Poster Presentation Joint 2016 COSA and ANZBCTG Annual Scientific Meeting

What women with metastatic breast cancer want in an internet-intervention for cancer-related distress: A qualitative exploration. (#285)

Lisa Beatty 1 , Emma Kemp 1 , Phyllis Butow 2 , Afaf Girgis 3 , Penny Schofield 4 , Jane Turner 5 , Nick Hulbert-Williams 6 , Janelle Levesque 3 , Danielle Spence 7 , Sina Vatandoust 8 , Ganessan Kichenadasse 8 , Amitesh Roy 8 , Shawgi Sukumaran 8 , Chris Karapetis 8 , Michael Fitzgerald 8 , Caroline Richards 8 , Bogda Koczwara 8
  1. College of Medicine and Public Health, Flinders University, Adelaide, South Australia, Australia
  2. School of Psychology, University of Sydney, Sydney, New South Wales, Australia
  3. Ingham Institute for Applied Medical Research, University of New South Wales, Liverpool, New South Wales, Australia
  4. Department of Psychological Sciences, Swinburne University, Hawthorn, Victoria, Australia
  5. School of Medicine, University of Queensland, Herston, Queensland, Australia
  6. Department of Psychology, University of Chester, Chester, United Kingdom
  7. Breast Canceer Network Australia, Melbourne, Victoria, Australia
  8. Medical Oncology, Flinders Centre for Innovation in Cancer, Flinders Medical Centre, Adelaide, South Australia, Australia

Aims: Metastatic breast cancer (MBC) is associated with significant distress; however, accessible psychological interventions for this population are lacking. This study summarises a two-phase qualitative exploration of (a) information and support women with MBC seek currently, or would like to obtain, via internet; and (b) potential of a tailored internet-intervention to meet these needs. 

Methods: Telephone interviews were conducted to address each study aim: interview 1 obtained feedback on current information and support needs; interview 2 evaluated our internet-intervention, Finding My Way (FMW), designed to provide information and support for patients treated with curative intent, for its relevance to women with MBC, including recommended content-changes and additions.  Results were analysed qualitatively using thematic analysis.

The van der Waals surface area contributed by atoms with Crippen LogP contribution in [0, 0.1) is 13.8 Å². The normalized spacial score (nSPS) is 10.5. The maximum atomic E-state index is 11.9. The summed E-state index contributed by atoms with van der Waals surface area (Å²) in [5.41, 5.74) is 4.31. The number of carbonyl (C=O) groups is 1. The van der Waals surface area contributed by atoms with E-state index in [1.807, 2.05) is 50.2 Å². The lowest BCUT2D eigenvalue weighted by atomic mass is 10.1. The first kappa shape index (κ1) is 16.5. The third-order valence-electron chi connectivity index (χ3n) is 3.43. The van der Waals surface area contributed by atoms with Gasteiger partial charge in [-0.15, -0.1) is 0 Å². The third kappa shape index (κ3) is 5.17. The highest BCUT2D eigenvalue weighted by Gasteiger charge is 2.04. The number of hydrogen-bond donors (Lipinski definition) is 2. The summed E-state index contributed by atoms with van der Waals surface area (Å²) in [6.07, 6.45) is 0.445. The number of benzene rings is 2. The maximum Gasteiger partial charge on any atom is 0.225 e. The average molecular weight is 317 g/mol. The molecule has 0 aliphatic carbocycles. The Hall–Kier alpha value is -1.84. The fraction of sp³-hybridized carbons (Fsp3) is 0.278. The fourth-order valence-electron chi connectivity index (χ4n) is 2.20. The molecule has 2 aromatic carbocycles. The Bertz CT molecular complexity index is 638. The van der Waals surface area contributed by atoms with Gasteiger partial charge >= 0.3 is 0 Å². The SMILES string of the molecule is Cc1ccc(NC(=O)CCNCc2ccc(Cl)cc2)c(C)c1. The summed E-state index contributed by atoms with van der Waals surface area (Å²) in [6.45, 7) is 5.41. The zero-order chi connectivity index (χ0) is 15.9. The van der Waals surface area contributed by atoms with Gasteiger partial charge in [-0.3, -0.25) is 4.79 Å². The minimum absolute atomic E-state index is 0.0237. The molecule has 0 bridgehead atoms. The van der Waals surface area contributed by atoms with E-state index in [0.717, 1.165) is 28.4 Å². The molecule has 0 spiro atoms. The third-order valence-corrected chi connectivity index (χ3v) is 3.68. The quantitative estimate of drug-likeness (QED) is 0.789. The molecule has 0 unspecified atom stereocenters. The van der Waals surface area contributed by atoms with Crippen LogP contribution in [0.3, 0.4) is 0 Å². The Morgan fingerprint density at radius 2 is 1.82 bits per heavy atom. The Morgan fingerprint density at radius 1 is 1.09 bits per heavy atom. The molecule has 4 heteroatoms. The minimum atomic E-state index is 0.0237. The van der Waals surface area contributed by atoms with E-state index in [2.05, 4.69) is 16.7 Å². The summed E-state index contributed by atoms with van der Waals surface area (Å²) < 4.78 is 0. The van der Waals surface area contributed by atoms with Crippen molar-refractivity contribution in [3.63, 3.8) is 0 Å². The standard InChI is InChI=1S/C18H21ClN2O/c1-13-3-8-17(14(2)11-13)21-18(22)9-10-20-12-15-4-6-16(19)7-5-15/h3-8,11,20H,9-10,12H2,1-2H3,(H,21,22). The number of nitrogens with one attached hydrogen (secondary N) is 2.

Results: To date, 11 women have completed interview 1, and six interview 2.  Aim(a): Women had varying levels of satisfaction with available information/support, and identified important information to receive via internet: medical information (e.g. diagnosis, terminology, coping with treatment side-effects) (64%), sharing experiences with other women with MBC (55%), coping with practical/system challenges (e.g. accessing superannuation) (45%), general and psychological well-being (36%), communicating effectively with medical professionals (27%), appropriate diet and exercise (27%), and support for partners and family (27%). Most women had internet access (82%) and expressed minimal concerns about an internet program including legitimacy (45%) and privacy/security (18%).  Aim(b): Women’s feedback on FMW was positive overall. Recommended changes included information on coping with ongoing treatment and mortality (83%), more MBC-specific information (i.e. living well with MBC) (66%), more information on support for partners (66%), shorter modules (50%), and links to resources (33%).   Updated results will be provided at the time of the presentation.

Conclusions: Women with MBC report varying levels of use of, and satisfaction with, existing sources of information and support, and interest in an internet program with specific content included.  

Acknowledgements: This research was supported by Breast Cancer Network Australia’s (BCNA) Review and Survey Group. We acknowledge the women involved in Review and Survey Group who participated in this project.